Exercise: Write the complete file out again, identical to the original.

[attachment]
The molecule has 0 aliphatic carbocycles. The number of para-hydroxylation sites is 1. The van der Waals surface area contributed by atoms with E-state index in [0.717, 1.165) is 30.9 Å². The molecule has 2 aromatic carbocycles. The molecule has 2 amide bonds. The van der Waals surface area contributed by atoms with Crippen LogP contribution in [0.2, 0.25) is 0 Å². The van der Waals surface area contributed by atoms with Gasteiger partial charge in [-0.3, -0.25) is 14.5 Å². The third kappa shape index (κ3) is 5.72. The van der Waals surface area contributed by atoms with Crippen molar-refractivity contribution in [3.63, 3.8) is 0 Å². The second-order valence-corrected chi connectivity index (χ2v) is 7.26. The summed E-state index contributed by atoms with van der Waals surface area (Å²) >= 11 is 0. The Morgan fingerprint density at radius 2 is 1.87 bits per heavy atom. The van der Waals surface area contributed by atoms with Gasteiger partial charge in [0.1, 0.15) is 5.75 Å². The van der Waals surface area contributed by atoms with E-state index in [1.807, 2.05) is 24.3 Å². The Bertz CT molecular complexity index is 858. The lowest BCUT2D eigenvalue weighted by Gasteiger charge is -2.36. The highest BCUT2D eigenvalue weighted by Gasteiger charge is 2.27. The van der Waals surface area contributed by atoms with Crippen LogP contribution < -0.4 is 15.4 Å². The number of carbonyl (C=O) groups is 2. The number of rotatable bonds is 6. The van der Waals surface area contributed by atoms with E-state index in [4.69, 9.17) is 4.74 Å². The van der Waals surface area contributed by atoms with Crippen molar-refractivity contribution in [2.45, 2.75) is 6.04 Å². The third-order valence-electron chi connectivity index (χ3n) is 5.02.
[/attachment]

The molecule has 0 aliphatic carbocycles. The number of para-hydroxylation sites is 1. The van der Waals surface area contributed by atoms with E-state index in [0.717, 1.165) is 30.9 Å². The molecule has 2 aromatic carbocycles. The molecule has 2 amide bonds. The van der Waals surface area contributed by atoms with Crippen LogP contribution in [0.2, 0.25) is 0 Å². The van der Waals surface area contributed by atoms with Gasteiger partial charge in [-0.3, -0.25) is 14.5 Å². The third kappa shape index (κ3) is 5.72. The van der Waals surface area contributed by atoms with Crippen molar-refractivity contribution in [3.63, 3.8) is 0 Å². The second-order valence-corrected chi connectivity index (χ2v) is 7.26. The summed E-state index contributed by atoms with van der Waals surface area (Å²) >= 11 is 0. The Morgan fingerprint density at radius 2 is 1.87 bits per heavy atom. The van der Waals surface area contributed by atoms with Gasteiger partial charge in [0.1, 0.15) is 5.75 Å². The van der Waals surface area contributed by atoms with E-state index in [1.807, 2.05) is 24.3 Å². The Bertz CT molecular complexity index is 858. The lowest BCUT2D eigenvalue weighted by Gasteiger charge is -2.36. The highest BCUT2D eigenvalue weighted by Gasteiger charge is 2.27. The van der Waals surface area contributed by atoms with Crippen LogP contribution < -0.4 is 15.4 Å². The number of carbonyl (C=O) groups is 2. The number of rotatable bonds is 6. The van der Waals surface area contributed by atoms with E-state index in [4.69, 9.17) is 4.74 Å². The van der Waals surface area contributed by atoms with Crippen molar-refractivity contribution in [2.45, 2.75) is 6.04 Å². The third-order valence-electron chi connectivity index (χ3n) is 5.02.